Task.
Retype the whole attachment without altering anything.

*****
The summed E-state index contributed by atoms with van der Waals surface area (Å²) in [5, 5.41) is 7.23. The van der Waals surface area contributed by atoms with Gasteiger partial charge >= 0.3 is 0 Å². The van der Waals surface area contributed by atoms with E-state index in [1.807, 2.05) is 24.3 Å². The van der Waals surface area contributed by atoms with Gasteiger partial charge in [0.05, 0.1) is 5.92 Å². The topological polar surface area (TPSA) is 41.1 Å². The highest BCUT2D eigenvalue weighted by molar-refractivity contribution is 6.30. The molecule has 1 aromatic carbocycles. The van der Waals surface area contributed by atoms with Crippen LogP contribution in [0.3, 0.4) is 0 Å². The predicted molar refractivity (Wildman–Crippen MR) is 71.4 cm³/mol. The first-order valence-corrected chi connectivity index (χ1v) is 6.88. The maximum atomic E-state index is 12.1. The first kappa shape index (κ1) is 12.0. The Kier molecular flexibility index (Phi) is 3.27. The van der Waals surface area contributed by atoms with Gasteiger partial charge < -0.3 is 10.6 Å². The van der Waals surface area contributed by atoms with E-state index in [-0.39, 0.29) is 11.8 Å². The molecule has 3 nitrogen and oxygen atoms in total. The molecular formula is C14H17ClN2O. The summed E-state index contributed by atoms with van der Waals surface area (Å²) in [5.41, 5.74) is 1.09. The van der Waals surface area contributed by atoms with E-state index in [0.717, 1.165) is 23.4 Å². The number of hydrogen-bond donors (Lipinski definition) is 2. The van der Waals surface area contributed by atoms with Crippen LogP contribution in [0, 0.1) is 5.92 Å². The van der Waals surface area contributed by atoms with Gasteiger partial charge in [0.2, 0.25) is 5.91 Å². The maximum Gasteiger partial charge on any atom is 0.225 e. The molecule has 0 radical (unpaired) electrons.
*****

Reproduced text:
The summed E-state index contributed by atoms with van der Waals surface area (Å²) in [5, 5.41) is 7.23. The van der Waals surface area contributed by atoms with Gasteiger partial charge >= 0.3 is 0 Å². The van der Waals surface area contributed by atoms with E-state index in [1.807, 2.05) is 24.3 Å². The van der Waals surface area contributed by atoms with Gasteiger partial charge in [0.05, 0.1) is 5.92 Å². The topological polar surface area (TPSA) is 41.1 Å². The highest BCUT2D eigenvalue weighted by molar-refractivity contribution is 6.30. The molecule has 1 aromatic carbocycles. The van der Waals surface area contributed by atoms with Crippen LogP contribution in [0.3, 0.4) is 0 Å². The predicted molar refractivity (Wildman–Crippen MR) is 71.4 cm³/mol. The first-order valence-corrected chi connectivity index (χ1v) is 6.88. The maximum atomic E-state index is 12.1. The first kappa shape index (κ1) is 12.0. The Kier molecular flexibility index (Phi) is 3.27. The van der Waals surface area contributed by atoms with Gasteiger partial charge < -0.3 is 10.6 Å². The van der Waals surface area contributed by atoms with E-state index in [-0.39, 0.29) is 11.8 Å². The molecule has 3 nitrogen and oxygen atoms in total. The molecular formula is C14H17ClN2O. The summed E-state index contributed by atoms with van der Waals surface area (Å²) in [5.41, 5.74) is 1.09. The van der Waals surface area contributed by atoms with E-state index in [0.717, 1.165) is 23.4 Å². The number of hydrogen-bond donors (Lipinski definition) is 2. The van der Waals surface area contributed by atoms with Crippen LogP contribution in [0, 0.1) is 5.92 Å². The van der Waals surface area contributed by atoms with Gasteiger partial charge in [0.2, 0.25) is 5.91 Å². The maximum Gasteiger partial charge on any atom is 0.225 e. The molecule has 0 radical (unpaired) electrons.